Chinese government’s latest crack against online anonymity
The Chinese government is dead-set on making it so that all online interactions can be tied to a specific user. The latest move towards this goal came on Friday, when the Cyberspace Administration of China (CAC) released an overview of the new rules that dictate that anonymous users can’t post content online.
The new rules
The rules have actually been announced by China’s National Internet Information Office, and are expected to be enforced by Internet forum community service providers.
They require them to, among other things, supervise and manage their communities so that state prohibited information is not produced or disseminated (either by them or by users), and to make sure that the user information tied to each account is authentic and well protected.
“Prohibited information” in this context includes information:
- Opposing the principles of the Chinese constitution
- Endangering national security
- Damaging to national honor and interests
- Inciting national hatred, ethnic discrimination and undermining national unity
- Undermining national religious policies, promoting cults and feudal superstitions
- Rumors disrupting social order and destroying social stability
- Obscenity, pornography, gambling, violence, murder, terror or abetting a crime
- Insulting or slandering others and infringing upon their rights
- Any other content prohibited by laws and administrative regulations.
The new rules are set to come into effect on October 1.
China moves to tighten control of the Internet
The Chinese government has been trying to tie mobile and online communications and interaction to real-life identities for many years.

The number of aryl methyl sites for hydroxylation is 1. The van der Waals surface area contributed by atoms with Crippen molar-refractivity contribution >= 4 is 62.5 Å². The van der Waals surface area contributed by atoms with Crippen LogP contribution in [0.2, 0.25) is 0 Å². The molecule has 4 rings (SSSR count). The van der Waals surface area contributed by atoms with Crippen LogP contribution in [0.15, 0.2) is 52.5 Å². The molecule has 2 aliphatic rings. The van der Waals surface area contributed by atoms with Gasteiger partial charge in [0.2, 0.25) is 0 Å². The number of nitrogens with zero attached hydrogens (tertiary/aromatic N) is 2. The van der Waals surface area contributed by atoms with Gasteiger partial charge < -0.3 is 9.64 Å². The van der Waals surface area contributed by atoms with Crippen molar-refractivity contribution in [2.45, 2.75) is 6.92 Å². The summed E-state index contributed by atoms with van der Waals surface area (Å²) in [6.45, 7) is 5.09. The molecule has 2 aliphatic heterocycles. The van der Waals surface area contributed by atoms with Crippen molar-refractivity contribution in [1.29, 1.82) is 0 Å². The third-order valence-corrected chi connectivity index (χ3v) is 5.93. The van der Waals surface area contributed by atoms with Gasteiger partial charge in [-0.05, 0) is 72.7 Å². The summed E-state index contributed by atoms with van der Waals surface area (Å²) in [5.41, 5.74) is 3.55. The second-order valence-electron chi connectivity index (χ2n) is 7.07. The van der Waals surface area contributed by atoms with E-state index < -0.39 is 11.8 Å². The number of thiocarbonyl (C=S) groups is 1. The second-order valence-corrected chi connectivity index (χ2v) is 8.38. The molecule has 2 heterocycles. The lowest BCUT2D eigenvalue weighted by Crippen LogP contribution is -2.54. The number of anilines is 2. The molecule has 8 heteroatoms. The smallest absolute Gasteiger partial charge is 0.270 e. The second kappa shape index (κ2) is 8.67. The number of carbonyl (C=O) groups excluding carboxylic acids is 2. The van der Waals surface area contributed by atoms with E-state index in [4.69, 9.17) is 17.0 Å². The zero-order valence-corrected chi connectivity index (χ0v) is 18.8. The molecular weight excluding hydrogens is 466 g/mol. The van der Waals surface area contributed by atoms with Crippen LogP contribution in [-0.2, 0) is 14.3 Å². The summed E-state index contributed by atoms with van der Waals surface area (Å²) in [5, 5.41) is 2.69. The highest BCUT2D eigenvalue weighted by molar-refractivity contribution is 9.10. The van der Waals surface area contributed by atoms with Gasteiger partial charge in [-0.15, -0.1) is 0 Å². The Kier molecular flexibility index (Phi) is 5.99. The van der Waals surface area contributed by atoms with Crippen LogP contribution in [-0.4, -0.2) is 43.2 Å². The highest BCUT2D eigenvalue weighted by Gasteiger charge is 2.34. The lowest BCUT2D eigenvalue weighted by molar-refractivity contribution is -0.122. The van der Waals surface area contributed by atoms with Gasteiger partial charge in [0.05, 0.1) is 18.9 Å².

In 2010, China’s Ministry of Industry and Information Technology begun requiring people to use their real names when getting a mobile number.
Then, in 2012, it forced popular Chinese microblogging site Sina Weibo to ask users to provide an ID card or mobile phone number in order to be allowed to post on the site.
In 2014, the rise of popularity of Tencent’s WeChat messaging (and mobile payments, and news) app has resulted in the requirement for users to provide their real name if they want to open or continue using their account. Other messaging services were also required to do the same.
In 2016, the government went after electronic payment systems such as Alibaba’s Alipay and WeChat Pay, and users had to link their accounts with a domesting bank card or providing information that would reveal their real identity.
The success of all these efforts has been mixed, but obviously that doesn’t stop the government from continuing to try to impose “real name registration” for digital accounts of every kind.
Also, earlier this year, the government allegedly told state-run telecommunications companies that, from February 1st, 2018, they need to block their users from accessing personal VPNs.